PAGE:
News of the illegal betting bombshell that rocked the NBA had already spread by the time Team USA players woke up Friday morning at Wynn Las Vegas.
The 17 players, in town for minicamp to prepare for next month’s FIBA Americas Tournament, were shocked to hear over breakfast that former veteran NBA referee Tim Donaghy allegedly bet on and possibly influenced the outcome of games that he officiated.
The NBA and USA Basketball instructed players not to address the subject following the team’s first practice session at Cox Pavilion later in the afternoon. Many players complied, refusing to comment or speaking only in generalities.
"It’s a shame. It’s unfortunate," said the Lakers’ Kobe Bryant, one of the few players willing to address the topic. "But the league is on top of it, and I’m sure they’ll handle the situation accordingly.
"It’s very surprising. The NBA hasn’t had any scandals when it comes to gambling that I can remember. It’s a very serious issue."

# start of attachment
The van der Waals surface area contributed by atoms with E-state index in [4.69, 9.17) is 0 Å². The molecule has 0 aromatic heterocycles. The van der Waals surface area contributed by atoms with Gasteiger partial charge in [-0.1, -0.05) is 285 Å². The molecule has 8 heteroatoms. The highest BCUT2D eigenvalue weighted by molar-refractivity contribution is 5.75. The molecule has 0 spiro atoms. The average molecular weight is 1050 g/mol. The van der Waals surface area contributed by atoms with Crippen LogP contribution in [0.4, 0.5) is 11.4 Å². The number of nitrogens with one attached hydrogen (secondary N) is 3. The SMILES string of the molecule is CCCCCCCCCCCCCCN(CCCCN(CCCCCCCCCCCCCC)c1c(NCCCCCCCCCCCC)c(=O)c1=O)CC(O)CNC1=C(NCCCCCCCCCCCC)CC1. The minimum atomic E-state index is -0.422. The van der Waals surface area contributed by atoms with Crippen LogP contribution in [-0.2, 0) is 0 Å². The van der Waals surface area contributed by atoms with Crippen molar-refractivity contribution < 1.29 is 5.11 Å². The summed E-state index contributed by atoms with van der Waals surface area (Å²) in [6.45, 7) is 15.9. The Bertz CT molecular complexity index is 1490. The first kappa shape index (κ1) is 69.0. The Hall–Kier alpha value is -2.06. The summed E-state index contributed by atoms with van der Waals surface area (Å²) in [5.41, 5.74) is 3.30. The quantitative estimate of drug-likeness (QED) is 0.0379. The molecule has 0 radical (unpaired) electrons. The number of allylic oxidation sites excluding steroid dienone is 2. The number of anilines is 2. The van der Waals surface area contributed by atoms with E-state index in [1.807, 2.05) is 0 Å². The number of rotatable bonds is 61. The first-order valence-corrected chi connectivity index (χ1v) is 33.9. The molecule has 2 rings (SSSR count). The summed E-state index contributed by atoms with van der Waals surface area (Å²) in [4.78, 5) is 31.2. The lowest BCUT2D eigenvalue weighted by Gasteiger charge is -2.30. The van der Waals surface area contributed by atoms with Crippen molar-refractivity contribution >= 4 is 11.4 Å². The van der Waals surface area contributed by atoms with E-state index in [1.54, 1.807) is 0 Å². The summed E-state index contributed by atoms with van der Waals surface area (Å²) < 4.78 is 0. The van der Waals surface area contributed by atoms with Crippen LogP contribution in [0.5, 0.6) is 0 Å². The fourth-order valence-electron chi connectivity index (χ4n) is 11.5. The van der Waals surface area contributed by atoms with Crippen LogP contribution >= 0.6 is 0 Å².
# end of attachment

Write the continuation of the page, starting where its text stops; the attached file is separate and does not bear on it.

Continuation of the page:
Detroit’s Chauncey Billups said: "Of course it’s disturbing for everybody. I was surprised like everybody else."
From the time players enter the NBA, Toronto’s Chris Bosh said, they’re warned about gambling and associating with the betting element.
"We’re told as rookies to stay away from gamblers," Bosh said. "The NBA does a good job of informing us about gambling."
But when someone responsible for protecting the integrity of the game abuses that privilege, it shakes the sport’s foundation.
NBA commissioner David Stern issued a statement addressing the situation.
"We would like to assure our fans that no amount of effort, time or personnel is being spared to assist in this investigation to bring justice to the individual who has betrayed the most sacred trust in professional sports and to take the necessary steps to protect against this ever happening again," Stern said.
Jerry Colangelo, USA Basketball managing director and the Phoenix Suns’ chairman and CEO, said he was as stunned as the players to learn of the federal investigation of Donaghy.
"Obviously we were all taken aback when we heard the story like everyone else," Colangelo said. "Now it’s up to league and the FBI to do their thing."
When asked if this was the darkest day in NBA history, Colangelo, who has been involved with the league since 1966, struggled for an answer.
"I’m not going to make comparisons to anything, but everything goes without saying," Colangelo said. "If you’re in basketball and something like this happens, there’s nothing good to say."